Sunday 22 September 2019

May told Border problem could delay Brexit by up to five years

British foreign secretary and leading Brexiteer Boris Johnson leaves the polling station after casting his local government vote at Charing Cross Library, London yesterday. Photo: Stefan Rousseau/PA Wire
British foreign secretary and leading Brexiteer Boris Johnson leaves the polling station after casting his local government vote at Charing Cross Library, London yesterday. Photo: Stefan Rousseau/PA Wire

Peter Foster

Britain will be unable to leave the European customs union before 2023 ministers have been told, meaning the delay could be exploited by Remainers to thwart Brexit.

In a briefing to the British Cabinet's Brexit sub-committee earlier this week, senior civil servants said highly complex new technology which will be needed to operate Britain's borders after Brexit may not be ready for another five years.

UK Prime Minister Theresa May has asked officials to carry out more work on the two options being considered by the Government to replace the customs union: a customs partnership and a so-called "maximum facilitation" plan.

The disclosure was made despite claims yesterday by David Davis, the Brexit minister, who told MPs he was "100 per cent" sure Britain will have left the customs union by the end of the transition period on December 31, 2020.

The expected delays mean that whatever option the Cabinet decides on, the country will have to stay in a form of customs union for four years after leaving the bloc in March 2019.

Brexiteers have expressed serious concerns that Remainers in Parliament will use the delay to try to keep Britain in the customs union and possibly even the single market.

One senior Brexiteer said: "There are genuine concerns this delay will lead to the UK staying in the customs union permanently.

"Regardless of that, if we are still in the customs union by the next general election in 2022 it will cause a catastrophe at the polls because we will not have delivered Brexit and voters will not have seen any benefits of leaving the EU."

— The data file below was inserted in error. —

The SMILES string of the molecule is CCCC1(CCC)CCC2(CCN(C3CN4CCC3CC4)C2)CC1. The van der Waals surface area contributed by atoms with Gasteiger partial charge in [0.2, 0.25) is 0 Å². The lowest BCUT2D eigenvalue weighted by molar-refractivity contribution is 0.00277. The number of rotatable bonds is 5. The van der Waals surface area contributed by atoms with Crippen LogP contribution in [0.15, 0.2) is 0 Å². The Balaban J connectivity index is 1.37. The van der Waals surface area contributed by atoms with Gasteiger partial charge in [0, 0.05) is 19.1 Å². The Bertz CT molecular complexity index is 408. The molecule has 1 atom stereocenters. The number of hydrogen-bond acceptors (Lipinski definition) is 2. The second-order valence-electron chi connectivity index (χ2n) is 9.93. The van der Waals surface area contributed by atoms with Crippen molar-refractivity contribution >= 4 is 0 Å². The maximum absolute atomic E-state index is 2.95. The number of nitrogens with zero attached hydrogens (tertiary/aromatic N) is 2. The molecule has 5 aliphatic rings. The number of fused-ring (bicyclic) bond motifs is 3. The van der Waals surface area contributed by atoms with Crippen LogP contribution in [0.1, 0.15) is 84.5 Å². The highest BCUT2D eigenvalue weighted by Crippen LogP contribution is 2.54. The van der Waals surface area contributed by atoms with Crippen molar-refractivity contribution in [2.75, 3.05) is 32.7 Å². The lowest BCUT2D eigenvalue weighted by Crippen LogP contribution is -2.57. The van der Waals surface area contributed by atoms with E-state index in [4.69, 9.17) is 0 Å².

The government is yet to agree a position on the customs relationship with the EU after a meeting of the Brexit sub-committee broke up without a decision on Wednesday.

Mrs May's preferred option of a customs partnership with the EU was rejected by a majority of the 11-strong committee, and the prime minister was warned yesterday that there must be no attempt by her to revive the policy.

Brexiteers fear she will present a "customs partnership 2.0" plan to the committee later this month in the hope of winning over the Remainers Gavin Williamson, the defence secretary, and Sajid Javid, the home secretary, both of whom sided with Leavers during the heated discussion.

The alternative being discussed by ministers is a "maximum facilitation" plan, or "max fac" for short, which will harness new technology and trusted trader schemes to avoid a hard customs border in Ireland.

The EU has rejected both ideas out of hand, giving succour to Remainers who argue that staying in the customs union is the only viable solution if Britain is to solve the Irish Border problem.

Mrs May has been told by Julian Smith, the chief whip, that the government is likely to lose a crucial vote in parliament in the coming weeks calling for ministers to make a customs union with the EU one of their Brexit negotiating objectives.

Tory rebels led by Dominic Grieve, the former attorney general, have tabled an amendment to the Customs Bill designed to keep the UK in a customs union.

One source said: "The whips have informed the Prime Minister that the Remainers have the numbers to beat the Government on customs votes in Parliament."

It is now possible Mrs May will try to delay the vote to give her more time to win over the mutineers in her party. Mrs May has repeatedly said Britain will leave the customs union and not be a member of a customs union with the EU after Brexit.

Her struggle to find an alternative became more complex after Olly Robbins, the UK's top Brexit civil servant, delivered a "frank" assessment of the options on Wednesday.

One Whitehall source said: "The estimate is it would take five years to get the technology up and running. Olly Robbins said it could be done by 2022 at a pinch, but most people think even five years is an optimistic estimate.

"The Remainers will try to use it to keep us in the customs union for good, and they will then argue that we might as well be in the single market as well."

Brexit-supporting cabinet ministers, including foreign secretary Boris Johnson and environment minister Michael Gove, believe that they "killed off" Mrs May's favoured solution of a customs partnership during Wednesday's meeting after it was opposed by a 6-5 majority.

Government sources have suggested that "elements" of the customs partnership idea, which involves collecting tariffs on behalf of the EU before companies claim a rebate, may remain in a reworked model which is expected to be presented to the same committee next week.

Meanwhile, yesterday's local elections were considered a test of the public mood.

Voting was taking place to fill more than 4,000 seats on 150 local councils in towns and cities across England, including all of London's 32 boroughs. Scotland, Wales and Northern Ireland were not holding elections.

The Conservatives were braced for losses amid anger over unsteady Brexit negotiations, an explosive immigration scandal and years of public spending cuts that have seen local officials close libraries and slash services.

Irish Independent

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